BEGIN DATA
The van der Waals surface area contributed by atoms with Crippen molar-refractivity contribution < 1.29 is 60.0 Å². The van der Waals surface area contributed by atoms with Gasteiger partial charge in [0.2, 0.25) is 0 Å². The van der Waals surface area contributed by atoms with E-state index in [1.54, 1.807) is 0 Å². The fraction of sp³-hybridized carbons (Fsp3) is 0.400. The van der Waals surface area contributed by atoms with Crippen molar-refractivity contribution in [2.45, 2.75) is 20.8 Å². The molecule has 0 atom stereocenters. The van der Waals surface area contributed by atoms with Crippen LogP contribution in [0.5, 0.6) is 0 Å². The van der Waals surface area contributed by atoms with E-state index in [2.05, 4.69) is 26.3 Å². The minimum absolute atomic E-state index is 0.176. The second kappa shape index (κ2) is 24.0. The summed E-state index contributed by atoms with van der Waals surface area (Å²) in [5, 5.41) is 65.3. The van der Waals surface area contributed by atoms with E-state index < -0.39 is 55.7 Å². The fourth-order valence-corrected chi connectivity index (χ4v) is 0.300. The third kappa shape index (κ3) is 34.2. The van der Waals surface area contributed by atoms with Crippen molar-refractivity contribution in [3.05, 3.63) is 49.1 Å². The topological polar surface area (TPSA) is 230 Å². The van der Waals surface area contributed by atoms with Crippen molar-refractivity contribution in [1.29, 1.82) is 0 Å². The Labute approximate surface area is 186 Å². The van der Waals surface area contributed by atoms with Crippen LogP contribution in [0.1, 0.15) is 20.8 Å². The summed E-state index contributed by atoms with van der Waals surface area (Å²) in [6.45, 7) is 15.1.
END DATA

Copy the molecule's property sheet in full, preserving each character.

The van der Waals surface area contributed by atoms with Crippen molar-refractivity contribution < 1.29 is 60.0 Å². The van der Waals surface area contributed by atoms with Gasteiger partial charge in [0.2, 0.25) is 0 Å². The van der Waals surface area contributed by atoms with E-state index in [1.54, 1.807) is 0 Å². The fraction of sp³-hybridized carbons (Fsp3) is 0.400. The van der Waals surface area contributed by atoms with Crippen molar-refractivity contribution in [2.45, 2.75) is 20.8 Å². The molecule has 0 atom stereocenters. The van der Waals surface area contributed by atoms with Crippen LogP contribution in [0.5, 0.6) is 0 Å². The van der Waals surface area contributed by atoms with E-state index in [2.05, 4.69) is 26.3 Å². The minimum absolute atomic E-state index is 0.176. The second kappa shape index (κ2) is 24.0. The summed E-state index contributed by atoms with van der Waals surface area (Å²) in [5, 5.41) is 65.3. The van der Waals surface area contributed by atoms with E-state index < -0.39 is 55.7 Å². The fourth-order valence-corrected chi connectivity index (χ4v) is 0.300. The third kappa shape index (κ3) is 34.2. The van der Waals surface area contributed by atoms with Crippen molar-refractivity contribution in [3.05, 3.63) is 49.1 Å². The topological polar surface area (TPSA) is 230 Å². The van der Waals surface area contributed by atoms with Crippen molar-refractivity contribution in [1.29, 1.82) is 0 Å². The Labute approximate surface area is 186 Å². The van der Waals surface area contributed by atoms with Crippen LogP contribution in [0.1, 0.15) is 20.8 Å². The summed E-state index contributed by atoms with van der Waals surface area (Å²) in [6.45, 7) is 15.1.